message 8: by Betty (new)

Betty (olderthan18) | 3661 comments James wrote: "...I will be interested in seeing whether the quality of this first novel is kept up in the sequels."

James,
I enjoyed most of this first book in the series. Reviews from YouTube and in print indicate that the reviewers found the second and, in particular, the third more excellent. I'm wondering whether the same characters will appear in the sequences and whether the Trisolarians, lightyears away, will reach Earth.


message 9: by Betty (new)

Betty (olderthan18) | 3661 comments These are some highlighted quotes from the first book The Three-Body Problem:
"in the face of madness, rationality was powerless."

"Sophons can create miracles?"
"For humans, yes."

"The study of the deep structure of matter is the foundation of the foundations of all other sciences."

"The Trisolarans who deemed the humans bugs seemed to have forgotten one fact: The bugs have never been truly defeated."

"light could traverse a distance equal to seven and a half trips around the Earth in a single second"

"Science fiction often describes a day when humanity will form a harmonious whole, and I believe the arrival of such a day need not wait for the appearance of extraterrestrials."

"Scales and existences that far exceeded the bounds of human sensory perception--both macro and micro--and that seemed to be only abstract numbers to others, could take on concrete forms in my mind. I could touch them and feel them, much like others could touch and feel trees and rocks."
And the following is the Wikipedia coverage of its plot and characters. https://en.wikipedia.org/wiki/The_Thr...


message 10: by James (new)

James F | 137 comments While I wait for the second volume (hoping that I will get it before I have to return the third volume) I'll make a few more random comments on The Three-Body Problem.

I could relate to Ye Wenjie and the ETO hoping that the Trisolarans would be a highly moral civilization that would solve our problems for us. As I get older I become more pessimistic about our ability to solve them ourselves, after seeing the very movements that set out to solve them become part of the problem (from the Russian and Chinese revolutions to the sectarianism of some organizations I used to belong to.) It's hard not to fantasize some outside help, some good and powerful alien culture -- maybe that's why Doctor Who is so popular among people like me who don't otherwise like television. And on a larger scale, why people turn to religion in times of political and social reaction, which creates a kind of negative feedback as the religions support the reaction. Actually, I could have named Christianity -- and most religions possibly -- as examples of movements that started out to solve problems and ended up creating them.

I was impressed by the way Cixin Liu uses patterns in the novel. The most obvious of course was the way the reception of the message by Ye and by her Trisolaran counterpart are described in almost the exact same language, which lets us know that for all the differences in the two cultures, the Trisolarans are not so different after all; they face the same dilemmas we do, between efficiency and freedom. The other pattern I noticed was between Ye and her mother; her mother helps kill her father and essentially abandons Ye out of a combination of fear and ideology; and Ye later kills her husband for the same sort of reason, and possibly betrays her daughter (although that's left ambiguous.)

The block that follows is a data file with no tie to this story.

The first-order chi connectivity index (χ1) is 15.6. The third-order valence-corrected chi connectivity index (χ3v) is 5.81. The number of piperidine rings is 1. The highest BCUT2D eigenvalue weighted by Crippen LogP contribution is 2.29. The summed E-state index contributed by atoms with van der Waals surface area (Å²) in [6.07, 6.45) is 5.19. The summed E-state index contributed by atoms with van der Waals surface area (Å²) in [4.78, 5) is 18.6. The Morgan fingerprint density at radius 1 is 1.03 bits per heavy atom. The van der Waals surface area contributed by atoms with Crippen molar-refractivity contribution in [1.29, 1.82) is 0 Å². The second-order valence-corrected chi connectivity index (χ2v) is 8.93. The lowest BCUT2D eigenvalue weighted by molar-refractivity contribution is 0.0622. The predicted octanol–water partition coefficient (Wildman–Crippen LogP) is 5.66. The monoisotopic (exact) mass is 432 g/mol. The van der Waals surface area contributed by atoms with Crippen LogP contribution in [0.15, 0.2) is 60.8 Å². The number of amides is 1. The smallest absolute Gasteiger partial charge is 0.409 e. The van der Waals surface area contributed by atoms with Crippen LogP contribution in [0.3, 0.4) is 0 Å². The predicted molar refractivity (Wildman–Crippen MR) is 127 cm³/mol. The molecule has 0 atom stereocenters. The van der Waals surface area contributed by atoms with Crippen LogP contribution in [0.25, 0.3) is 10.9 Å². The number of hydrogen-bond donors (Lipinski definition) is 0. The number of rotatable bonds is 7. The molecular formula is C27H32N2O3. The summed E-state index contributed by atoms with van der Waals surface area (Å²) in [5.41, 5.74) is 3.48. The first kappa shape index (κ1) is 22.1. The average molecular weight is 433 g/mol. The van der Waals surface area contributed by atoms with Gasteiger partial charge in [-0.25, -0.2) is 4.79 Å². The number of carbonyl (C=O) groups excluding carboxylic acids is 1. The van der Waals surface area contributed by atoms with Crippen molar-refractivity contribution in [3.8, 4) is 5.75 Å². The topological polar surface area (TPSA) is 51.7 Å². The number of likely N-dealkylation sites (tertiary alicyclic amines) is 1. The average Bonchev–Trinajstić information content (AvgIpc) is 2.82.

message 11: by Betty (last edited Jun 28, 2018 12:46AM) (new)

Betty (olderthan18) | 3661 comments James,
Trisolaris also once had a democratic, highly cultured society, which long ago ended. Why that change occurred didn't explicitly come to light in the story. It seemed that the unstable, planetary environment in the universe, suddenly abolishing hundreds of successive Trisolaran civilizations without warning proved too traumatizing. A parallel between that hopelessly situated planet in the seemingly unpatterned gravitational field of three suns compared to the Earth's loss of faith in humankind led by groups of individuals seeking a new way either in a strong leader or in an advanced, neighboring society to solve problems. At least in this first book of the Trilogy, those dreams are stirring but mistaken to sell one's soul.

The second volume The Dark Forest carries over some plot plus(!) adds new characters and storylines. Whether that strange feeling is a fleeting first impression or one that bears out must wait.


message 12: by 未知生焉知死 (last edited Jul 01, 2018 01:06AM) (new)

未知生焉知死 Anvil | 16 comments Is it only me who noticed the striking similarity between the madness and folly of the Chinese Red guards' Politically Correct interpretation of Einsteins's theory of relativity and the modern western feminism's PC interpretation and critique of science?


"Relativity is part of the fundamental theories of physics," Ye answered. "How can a basic survey course not teach it?"

"You lie" a female Red Guard by his side shouted. "Einstein is a reactionary academic authority. He would serve any master who dangled money in front of him. He even went to the American Imperialists and helped them build the atom bomb! To develop a revolutionary science, we must overthrow theblack banner of capitalism represented by the theory of relativity!"